So what do I say to them that won’t cause a rolling of eyes or the closing of eyelids? What do I say to them that is truth without the hint of parental guilt? What do I say to them that will encourage them to the futures and purposes that God has for their lives?

I’ve been pondering and praying these questions for a while, but even more since a young lady I had coached passed away about three weeks ago. Just two years out of high school she lost some of her sense of purpose. Her death has caused me to ponder a tremendous amount each day.

So I’ve tried to come up with things that need to be said to a young man or woman who has sixty to seventy years of life ahead of them. Here’s what I’ve got so far…and I would love to get your ideas and suggestions!

    1) Know that the world is broken…and so are you! We live in the midst of fallenness. Remember that when people, systems, and mindsets try to convince you of their perfection. Part of maturing is coming to grips with the fact that you will never have it all together. Don’t use that as an excuse, but rather as a clarifier of your environment and your life. Wholeness can come only after there is an admission that a person has some cracks in their life.

2) Accept forgiveness and be forgiving! Know that everyone makes mistakes…and you will too! Be willing to let it go- your mistakes and the errors of others that affect you- and move on!

3) Embrace your purpose! Discover it and pursue it with passion because it is this purpose that God will use to bring glory to him and some form of healing to the world. Your purpose doesn’t have to be something that is headline-grabbing, although it may be noticed when you least expect it!

4) Identify who it is who will “go to the wall” for you! “Go to the wall” means they would be willing to lay down their life for you. Know that your list will be very short, but also take note of who you wouldn’t put on that list. Who are the people who would jump on a plane and fly across the country at a moment’s notice because you need them? Would you be on their list?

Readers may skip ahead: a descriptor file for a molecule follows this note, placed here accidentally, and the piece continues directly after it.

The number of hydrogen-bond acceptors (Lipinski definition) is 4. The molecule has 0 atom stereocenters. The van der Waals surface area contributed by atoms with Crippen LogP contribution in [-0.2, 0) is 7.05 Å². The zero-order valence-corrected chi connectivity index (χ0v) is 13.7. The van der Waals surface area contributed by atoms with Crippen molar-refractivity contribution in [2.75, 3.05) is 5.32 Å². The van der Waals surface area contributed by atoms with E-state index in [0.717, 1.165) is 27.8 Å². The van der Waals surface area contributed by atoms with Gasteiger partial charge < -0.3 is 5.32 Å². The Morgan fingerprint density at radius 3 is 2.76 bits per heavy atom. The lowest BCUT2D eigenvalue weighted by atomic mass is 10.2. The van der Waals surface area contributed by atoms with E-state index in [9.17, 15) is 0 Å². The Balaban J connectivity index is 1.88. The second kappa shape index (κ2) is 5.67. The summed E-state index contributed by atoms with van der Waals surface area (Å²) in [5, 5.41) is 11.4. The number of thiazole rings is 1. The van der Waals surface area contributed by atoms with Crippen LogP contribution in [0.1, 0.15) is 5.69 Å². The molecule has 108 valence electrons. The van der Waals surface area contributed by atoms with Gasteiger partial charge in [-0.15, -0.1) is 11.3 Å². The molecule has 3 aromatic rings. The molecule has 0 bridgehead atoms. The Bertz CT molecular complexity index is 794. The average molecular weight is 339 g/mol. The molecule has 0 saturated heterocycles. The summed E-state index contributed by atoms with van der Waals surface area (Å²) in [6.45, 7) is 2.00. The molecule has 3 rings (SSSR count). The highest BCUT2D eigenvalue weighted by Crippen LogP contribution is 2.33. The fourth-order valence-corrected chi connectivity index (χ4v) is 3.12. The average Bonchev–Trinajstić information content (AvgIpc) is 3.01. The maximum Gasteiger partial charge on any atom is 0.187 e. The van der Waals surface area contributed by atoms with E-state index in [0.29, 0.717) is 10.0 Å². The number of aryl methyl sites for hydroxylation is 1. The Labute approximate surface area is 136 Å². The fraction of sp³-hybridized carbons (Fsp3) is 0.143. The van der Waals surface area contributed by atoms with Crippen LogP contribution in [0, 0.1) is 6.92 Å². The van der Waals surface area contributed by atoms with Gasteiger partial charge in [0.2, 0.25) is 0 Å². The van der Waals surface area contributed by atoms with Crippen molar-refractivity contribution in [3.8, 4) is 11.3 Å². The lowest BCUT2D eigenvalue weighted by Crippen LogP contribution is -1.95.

5) Seek joy more than the pursuit of happiness! Joy doesn’t leave; happiness is a temporary feeling. Put another way…happiness is a seasonal visitor, but joy is a resident. Incorporate practices in your life that keep you in the stream of joy.

6) Know without a shadow of a doubt that God loves you unconditionally! Most of what happens in our lives is conditional, but nothing you do or don’t do will negate the love that God has for you. The doubts you experience in regards to that are simply deceiver-driven or self-imposed.

7) Embrace a Community of Faith! A church or gathering of Christ-followers needs to be intimately connected to your life. They need you and you need them! Don’t try to go on a spiritual journey by yourself. You’ll fall and there will be no one to pick you back up! Going to church camp one week a year is not a fulfillment of your spiritual nutrition and need!

8) Identify a mentor and walk with him/her! Joshua had Moses, Timothy had Paul. Who is it in your life that already has the wisdom and experience with the potholes of the journey? Who can steer you in the right direction, but will also be there to encourage you after you’ve screwed up?

9) Just because everybody is doing it doesn’t make it right! As my grandfather used to say, “If everybody else jumps off a cliff, are you going to jump off, also?” Sometimes my answer was yes…and I fell hard! Don’t buy into everything that our culture says is the way or the truth, or where life is! If you do you’ll end up either disillusioned or dysfunctional!

I’ll stop at 9! Perhaps I’ll add to the list later…maybe you’ll help me! But make it fast! Camp starts in ten days!

Oh…I’ll add this one for the parents! 10) Clean your room!